How to Replace Carpet Stairs with Wood
In this DIY article, I show you how to replace carpet stairs with wood. This technique is not only easy, but also inexpensive.
Tools I used:
The links below are the main items I used to replace carpet stairs with wood.
- Stair Measuring Jig
- Table Saw
- Dewalt Trim Router
- 1/2″ roundover bit
- Liquid Nail Adhesive
- Wood Stain
- Wood Stain Sealer
- Cordless Brad Nailer
First, I explored many options on how to replace carpet stairs with wood.
However, each option I found was either too expensive &/or did not match the existing hardwood floor in my loft.
Ultimately, I figured out a way to use the same bamboo flooring to replace the carpet on my stairs.
Mock Stair Tread and Riser
My family and I sold this home not too long after I completed this project and I forgot about it until I saw my before/after pictures of the stairs on my phone.
Luckily, I kept about 40 square feet of the bamboo flooring so I built a stair tread/riser from scrap wood in my shop for demonstration purposes.
The mock stair is 36″ wide, 11″ deep, and 6.75″ high with a 1″ bullnose (the part of the tread that hangs over the riser) which is close to the typical measurement of a stair. I used 6 pieces of the bamboo flooring on the mock stair. Each piece of bamboo flooring is 3.75″ wide and 36″ long.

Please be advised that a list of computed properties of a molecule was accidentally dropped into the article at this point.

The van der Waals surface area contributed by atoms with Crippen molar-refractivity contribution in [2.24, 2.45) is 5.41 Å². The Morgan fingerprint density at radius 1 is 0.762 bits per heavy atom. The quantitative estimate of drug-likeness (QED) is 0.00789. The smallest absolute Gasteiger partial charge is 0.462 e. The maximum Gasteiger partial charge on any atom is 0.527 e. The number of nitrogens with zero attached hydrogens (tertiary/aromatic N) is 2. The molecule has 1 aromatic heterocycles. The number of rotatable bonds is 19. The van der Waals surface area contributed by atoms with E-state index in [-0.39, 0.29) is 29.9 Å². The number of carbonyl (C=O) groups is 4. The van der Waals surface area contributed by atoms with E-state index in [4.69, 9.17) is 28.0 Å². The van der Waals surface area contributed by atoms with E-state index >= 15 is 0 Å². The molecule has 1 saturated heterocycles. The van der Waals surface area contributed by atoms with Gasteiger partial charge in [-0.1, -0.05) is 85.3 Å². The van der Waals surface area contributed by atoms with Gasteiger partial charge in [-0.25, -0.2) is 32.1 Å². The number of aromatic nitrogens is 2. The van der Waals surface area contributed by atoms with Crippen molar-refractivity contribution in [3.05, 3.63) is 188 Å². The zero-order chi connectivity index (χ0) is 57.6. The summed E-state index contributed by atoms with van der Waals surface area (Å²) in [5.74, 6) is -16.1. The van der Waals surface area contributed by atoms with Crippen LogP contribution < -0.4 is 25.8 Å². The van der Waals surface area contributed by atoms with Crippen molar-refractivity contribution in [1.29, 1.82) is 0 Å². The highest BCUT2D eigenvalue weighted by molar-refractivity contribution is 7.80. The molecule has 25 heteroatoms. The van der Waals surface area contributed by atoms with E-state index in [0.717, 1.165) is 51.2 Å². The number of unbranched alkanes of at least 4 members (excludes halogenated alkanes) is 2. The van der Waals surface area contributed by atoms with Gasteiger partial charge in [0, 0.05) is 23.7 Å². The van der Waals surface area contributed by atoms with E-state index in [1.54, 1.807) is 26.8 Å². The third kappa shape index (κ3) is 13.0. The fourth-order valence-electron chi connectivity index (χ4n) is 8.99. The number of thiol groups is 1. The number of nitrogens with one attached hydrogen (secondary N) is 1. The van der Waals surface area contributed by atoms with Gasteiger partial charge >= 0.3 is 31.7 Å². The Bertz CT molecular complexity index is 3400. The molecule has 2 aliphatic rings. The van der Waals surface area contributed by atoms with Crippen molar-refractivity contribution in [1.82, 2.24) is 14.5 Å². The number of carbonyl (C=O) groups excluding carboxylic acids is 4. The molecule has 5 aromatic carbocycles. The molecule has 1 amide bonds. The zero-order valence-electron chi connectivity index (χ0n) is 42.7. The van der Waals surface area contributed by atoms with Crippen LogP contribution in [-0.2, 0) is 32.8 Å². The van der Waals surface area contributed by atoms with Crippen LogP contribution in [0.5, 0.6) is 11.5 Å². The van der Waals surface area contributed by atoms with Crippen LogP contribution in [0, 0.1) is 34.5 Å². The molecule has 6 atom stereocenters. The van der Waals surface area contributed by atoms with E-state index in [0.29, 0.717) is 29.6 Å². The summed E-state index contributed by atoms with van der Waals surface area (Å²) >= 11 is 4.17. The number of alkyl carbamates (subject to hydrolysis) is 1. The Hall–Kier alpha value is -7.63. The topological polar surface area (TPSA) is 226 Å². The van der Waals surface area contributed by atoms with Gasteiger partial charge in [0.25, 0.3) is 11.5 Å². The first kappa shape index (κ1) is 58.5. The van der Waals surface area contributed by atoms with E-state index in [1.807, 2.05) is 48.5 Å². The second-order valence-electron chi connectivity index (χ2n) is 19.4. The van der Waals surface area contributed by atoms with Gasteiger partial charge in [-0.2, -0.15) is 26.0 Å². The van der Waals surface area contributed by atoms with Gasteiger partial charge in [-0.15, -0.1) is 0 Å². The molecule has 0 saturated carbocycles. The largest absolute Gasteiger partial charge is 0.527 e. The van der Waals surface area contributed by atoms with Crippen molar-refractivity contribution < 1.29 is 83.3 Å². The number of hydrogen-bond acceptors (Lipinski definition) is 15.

Price Comparison & Analysis
First, I did a quick price comparison to replace carpet stairs with wood to show you the cost savings of using hardwood floor vs the matching stair treads/risers.
The first step to replace carpet stairs with wood is to remove the carpet, carpet padding, and other hardware (staples, nails, etc.). Keep in mind, this process can be time consuming, but it is important to get a flat surface that is free of debris.
Use a box cutter to cut the edge of the carpet & padding on each stair. Ultimately, this made it easy to roll-up the carpet and discard it.
A flat head screw driver and a hammer are needed to remove the staples.
Luckily, there was no glue so I didn’t need to sand each step.
Determine the length of your bullnose at the end of your stair tread.
Next, use a jig saw or circular saw to trim the bullnose off so that the tread and riser are flush (90 degree angle). If your stairs have a wall on either side, you will not be able to remove the entire bullnose.
Then, trim as much as you can and cut the rest with a hand saw or with a hammer/chisel. This doesn’t need to be perfectly flush – just get it as close as you can. The imperfections will be covered up at a later step.
Gather enough wood for the risers so that it is flush or slightly taller than the stair. It cannot be shorter than the thickness of your flooring. If your flooring is 1/2″ thick, the boards must be within 1/2″ of the top of your tread. In my case, it was 2 boards.